Pulling out the Manila record made no particular change. The result still had the big drop seen in Figure 2.
After much faffing about, I finally determined that the miscreant was actually Trois-Rivieres, which is certainly not obviously different from its compatriots. It’s second from the bottom left in Figure 3 above, looks like the rest … except in size. I’d made the mistake of not paying attention to the different scales. Here’re the same ten stations, but this time all to the same scale.
Figure 4. As in Figure 3, but with all stations shown at the same scale.
In this view the problem is evident. We’re doing a “first differences” analysis. But that weights the data in some sense proportional to the stations’ standard deviation, how much it swings from month to month.
Setting that question aside, however, the surprising part to me was the large effect of one single record among 71 others. One bad actor in the lot totally changed the whole average … and it brings up a question for which there is no “right” answer.
How do we deal, not just with this instance of Trois-Rivieres, but with the more general underlying problem that the month-to-month variations in sea level are of very different sizes at different tidal stations around the globe?
Do we scale them all to the same standard deviation, to give them all equal weight? Or as in this case, is it valid to just heave Trois-Rivieres overboard and continue the cruise? Hang on, let me get a histogram of the standard deviations so we have some information. The standard deviation is a measure of how wide the swings in the data are … I’m writing this up as I work my way through the issues, so you can see how I go about understanding the dataset. Here’s the histogram of the standard deviations:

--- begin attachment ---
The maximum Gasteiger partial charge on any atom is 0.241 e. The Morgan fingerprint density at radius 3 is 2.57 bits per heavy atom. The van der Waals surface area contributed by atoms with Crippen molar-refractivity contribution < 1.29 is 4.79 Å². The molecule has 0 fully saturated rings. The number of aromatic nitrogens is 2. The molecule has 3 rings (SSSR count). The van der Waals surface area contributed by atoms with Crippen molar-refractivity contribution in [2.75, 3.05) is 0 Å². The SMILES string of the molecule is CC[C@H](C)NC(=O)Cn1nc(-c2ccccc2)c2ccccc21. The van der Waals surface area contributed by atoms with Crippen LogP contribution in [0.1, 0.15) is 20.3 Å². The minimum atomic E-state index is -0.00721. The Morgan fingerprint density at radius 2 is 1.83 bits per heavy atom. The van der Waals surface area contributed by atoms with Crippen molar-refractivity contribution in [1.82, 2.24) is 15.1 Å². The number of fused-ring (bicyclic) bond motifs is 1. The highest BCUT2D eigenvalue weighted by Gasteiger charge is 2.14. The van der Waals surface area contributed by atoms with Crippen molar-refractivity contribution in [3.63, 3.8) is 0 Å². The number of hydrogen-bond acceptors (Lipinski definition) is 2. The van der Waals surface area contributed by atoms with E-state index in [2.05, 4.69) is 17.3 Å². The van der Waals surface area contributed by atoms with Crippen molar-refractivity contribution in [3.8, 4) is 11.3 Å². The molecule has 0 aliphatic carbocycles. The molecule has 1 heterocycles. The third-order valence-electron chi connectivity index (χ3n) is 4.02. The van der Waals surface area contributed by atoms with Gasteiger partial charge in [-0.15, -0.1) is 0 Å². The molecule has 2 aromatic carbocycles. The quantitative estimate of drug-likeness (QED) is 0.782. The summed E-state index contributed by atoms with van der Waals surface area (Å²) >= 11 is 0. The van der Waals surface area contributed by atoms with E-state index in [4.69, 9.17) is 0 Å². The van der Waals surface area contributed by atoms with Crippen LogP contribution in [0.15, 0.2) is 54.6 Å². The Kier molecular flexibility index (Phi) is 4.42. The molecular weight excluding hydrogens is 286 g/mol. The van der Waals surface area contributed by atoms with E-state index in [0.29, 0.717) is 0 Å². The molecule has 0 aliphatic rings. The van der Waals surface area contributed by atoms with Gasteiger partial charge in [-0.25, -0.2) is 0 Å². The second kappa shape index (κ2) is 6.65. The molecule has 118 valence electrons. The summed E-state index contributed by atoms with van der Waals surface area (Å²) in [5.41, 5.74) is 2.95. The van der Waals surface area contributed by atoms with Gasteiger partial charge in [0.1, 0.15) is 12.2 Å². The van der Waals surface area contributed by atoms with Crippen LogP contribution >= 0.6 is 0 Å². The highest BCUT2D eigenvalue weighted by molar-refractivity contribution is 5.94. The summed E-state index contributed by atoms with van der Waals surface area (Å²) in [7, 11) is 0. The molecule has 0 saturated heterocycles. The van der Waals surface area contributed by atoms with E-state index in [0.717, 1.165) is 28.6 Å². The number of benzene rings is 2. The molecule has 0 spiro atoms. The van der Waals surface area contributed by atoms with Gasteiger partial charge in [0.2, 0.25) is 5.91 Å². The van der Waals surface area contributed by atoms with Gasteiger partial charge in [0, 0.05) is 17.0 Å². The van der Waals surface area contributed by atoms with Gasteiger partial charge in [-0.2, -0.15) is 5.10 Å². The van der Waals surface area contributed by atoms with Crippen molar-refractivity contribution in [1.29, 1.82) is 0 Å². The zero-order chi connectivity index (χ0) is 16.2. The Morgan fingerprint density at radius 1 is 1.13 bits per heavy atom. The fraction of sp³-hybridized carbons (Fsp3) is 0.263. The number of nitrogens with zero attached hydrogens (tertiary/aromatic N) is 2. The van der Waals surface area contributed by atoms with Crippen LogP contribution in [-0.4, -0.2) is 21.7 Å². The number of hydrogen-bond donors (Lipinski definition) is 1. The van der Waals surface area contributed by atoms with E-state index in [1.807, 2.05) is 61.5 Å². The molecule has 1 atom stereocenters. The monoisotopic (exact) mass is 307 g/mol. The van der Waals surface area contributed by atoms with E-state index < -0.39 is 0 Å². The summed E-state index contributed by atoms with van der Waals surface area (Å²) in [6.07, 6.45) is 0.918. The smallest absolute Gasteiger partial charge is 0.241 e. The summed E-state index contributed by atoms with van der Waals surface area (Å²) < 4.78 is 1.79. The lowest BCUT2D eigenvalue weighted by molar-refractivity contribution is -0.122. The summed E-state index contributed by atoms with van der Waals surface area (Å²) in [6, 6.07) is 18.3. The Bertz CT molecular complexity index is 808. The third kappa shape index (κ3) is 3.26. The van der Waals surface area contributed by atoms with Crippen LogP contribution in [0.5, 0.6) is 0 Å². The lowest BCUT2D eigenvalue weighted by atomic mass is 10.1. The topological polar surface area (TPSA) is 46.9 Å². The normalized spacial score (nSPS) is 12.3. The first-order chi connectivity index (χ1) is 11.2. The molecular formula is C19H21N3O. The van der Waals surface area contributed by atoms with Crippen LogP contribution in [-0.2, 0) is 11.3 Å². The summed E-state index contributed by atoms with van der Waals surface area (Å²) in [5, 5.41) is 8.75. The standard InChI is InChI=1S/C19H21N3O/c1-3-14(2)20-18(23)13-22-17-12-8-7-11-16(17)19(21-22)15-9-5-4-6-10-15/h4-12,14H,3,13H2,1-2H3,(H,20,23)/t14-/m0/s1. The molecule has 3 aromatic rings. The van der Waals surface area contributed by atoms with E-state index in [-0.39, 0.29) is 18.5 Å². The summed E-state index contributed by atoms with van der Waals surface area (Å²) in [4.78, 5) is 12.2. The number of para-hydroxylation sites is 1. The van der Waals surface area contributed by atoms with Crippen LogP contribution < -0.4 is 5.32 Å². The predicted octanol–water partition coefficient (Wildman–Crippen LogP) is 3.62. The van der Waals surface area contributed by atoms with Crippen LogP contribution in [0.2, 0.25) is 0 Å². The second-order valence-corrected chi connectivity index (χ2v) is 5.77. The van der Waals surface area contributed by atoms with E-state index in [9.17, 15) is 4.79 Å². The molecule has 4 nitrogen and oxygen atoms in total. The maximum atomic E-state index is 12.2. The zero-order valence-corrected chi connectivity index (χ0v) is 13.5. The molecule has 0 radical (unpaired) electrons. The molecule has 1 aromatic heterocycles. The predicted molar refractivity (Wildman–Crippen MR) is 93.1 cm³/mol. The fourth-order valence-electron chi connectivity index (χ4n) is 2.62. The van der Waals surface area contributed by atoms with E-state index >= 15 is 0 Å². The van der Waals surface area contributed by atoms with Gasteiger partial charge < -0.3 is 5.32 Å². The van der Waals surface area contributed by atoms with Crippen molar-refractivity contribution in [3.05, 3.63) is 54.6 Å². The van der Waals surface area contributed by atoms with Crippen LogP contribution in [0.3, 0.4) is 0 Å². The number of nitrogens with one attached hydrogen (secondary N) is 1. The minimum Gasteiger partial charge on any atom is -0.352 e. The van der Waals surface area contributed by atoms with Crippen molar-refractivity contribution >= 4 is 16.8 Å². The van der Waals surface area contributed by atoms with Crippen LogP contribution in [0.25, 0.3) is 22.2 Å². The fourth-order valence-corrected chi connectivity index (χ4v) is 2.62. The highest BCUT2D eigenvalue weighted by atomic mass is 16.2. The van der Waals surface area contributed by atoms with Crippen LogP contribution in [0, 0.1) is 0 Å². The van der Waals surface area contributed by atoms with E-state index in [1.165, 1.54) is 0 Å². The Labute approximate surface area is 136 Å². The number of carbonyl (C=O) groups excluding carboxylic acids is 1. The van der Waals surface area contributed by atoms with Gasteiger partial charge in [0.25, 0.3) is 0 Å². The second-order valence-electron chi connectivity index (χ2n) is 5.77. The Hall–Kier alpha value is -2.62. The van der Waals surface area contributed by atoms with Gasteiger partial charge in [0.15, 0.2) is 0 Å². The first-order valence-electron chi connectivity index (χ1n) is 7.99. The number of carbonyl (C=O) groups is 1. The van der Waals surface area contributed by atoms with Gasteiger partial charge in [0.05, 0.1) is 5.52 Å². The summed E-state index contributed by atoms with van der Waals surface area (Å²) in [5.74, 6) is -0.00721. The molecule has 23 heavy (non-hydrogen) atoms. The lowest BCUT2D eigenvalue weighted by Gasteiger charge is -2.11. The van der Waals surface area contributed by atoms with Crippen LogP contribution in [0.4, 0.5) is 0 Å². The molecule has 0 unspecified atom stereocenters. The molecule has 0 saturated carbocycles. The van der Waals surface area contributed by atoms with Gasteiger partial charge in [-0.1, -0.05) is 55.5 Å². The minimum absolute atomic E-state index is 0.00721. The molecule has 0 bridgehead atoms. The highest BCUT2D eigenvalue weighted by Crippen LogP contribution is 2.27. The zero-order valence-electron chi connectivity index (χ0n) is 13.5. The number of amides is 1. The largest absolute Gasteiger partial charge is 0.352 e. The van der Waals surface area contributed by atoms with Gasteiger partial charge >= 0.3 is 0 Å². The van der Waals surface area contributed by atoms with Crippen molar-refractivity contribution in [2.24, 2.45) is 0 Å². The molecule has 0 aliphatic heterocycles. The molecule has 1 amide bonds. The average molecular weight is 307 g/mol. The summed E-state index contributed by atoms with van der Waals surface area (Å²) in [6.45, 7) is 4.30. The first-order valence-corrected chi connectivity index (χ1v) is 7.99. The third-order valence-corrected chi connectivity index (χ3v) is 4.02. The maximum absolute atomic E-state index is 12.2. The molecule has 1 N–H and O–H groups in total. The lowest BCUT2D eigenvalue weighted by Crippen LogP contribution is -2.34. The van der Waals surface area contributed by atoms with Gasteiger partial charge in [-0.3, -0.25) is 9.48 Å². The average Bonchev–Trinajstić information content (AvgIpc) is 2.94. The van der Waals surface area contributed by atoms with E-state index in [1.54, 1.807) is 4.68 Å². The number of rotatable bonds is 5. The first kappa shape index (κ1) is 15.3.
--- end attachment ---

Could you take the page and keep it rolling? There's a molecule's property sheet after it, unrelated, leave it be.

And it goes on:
Figure 5. Histogram of the standard deviations of 1,509 tide stations.
OK, that’s a problem for this kind of analysis. This shows a bunch of stations with standard deviations over say 150 mm … and as we saw above, to my surprise, just one wide-swinging station can poison seventy other stations. So any analysis will be dominated by the widest-swinging datasets. Oooogh. No bueno.
As I said above, there’s no “right” answer to this question. About all that I can see to do is to set them all to the median standard deviation, which is about ninety mm. This gives them all equal weight and also makes them comparable to the raw data. Figure 6 shows the same 71 hundred year plus stations as in Figure 2, but this time after they’ve been set to the same standard deviation. Note that Trois-Rivieres is no longer dominating the results.
Figure 6. Averaged sea level. The average was taken as the cumulative sum of the month-by-month average of the individual station first differences. All first difference station data was set to a standard deviation of 88 mm before averaging the first differences.
I think that’s about the best I can do. I say that because I’m interested in decadal and multi-decadal changes … and there’s no reason to assume that tide stations with large month-to-month swings are more representative of those multidecadal changes than any other stations. With no theoretical reason to prefer one group of stations over another, I can only give them all the same weight.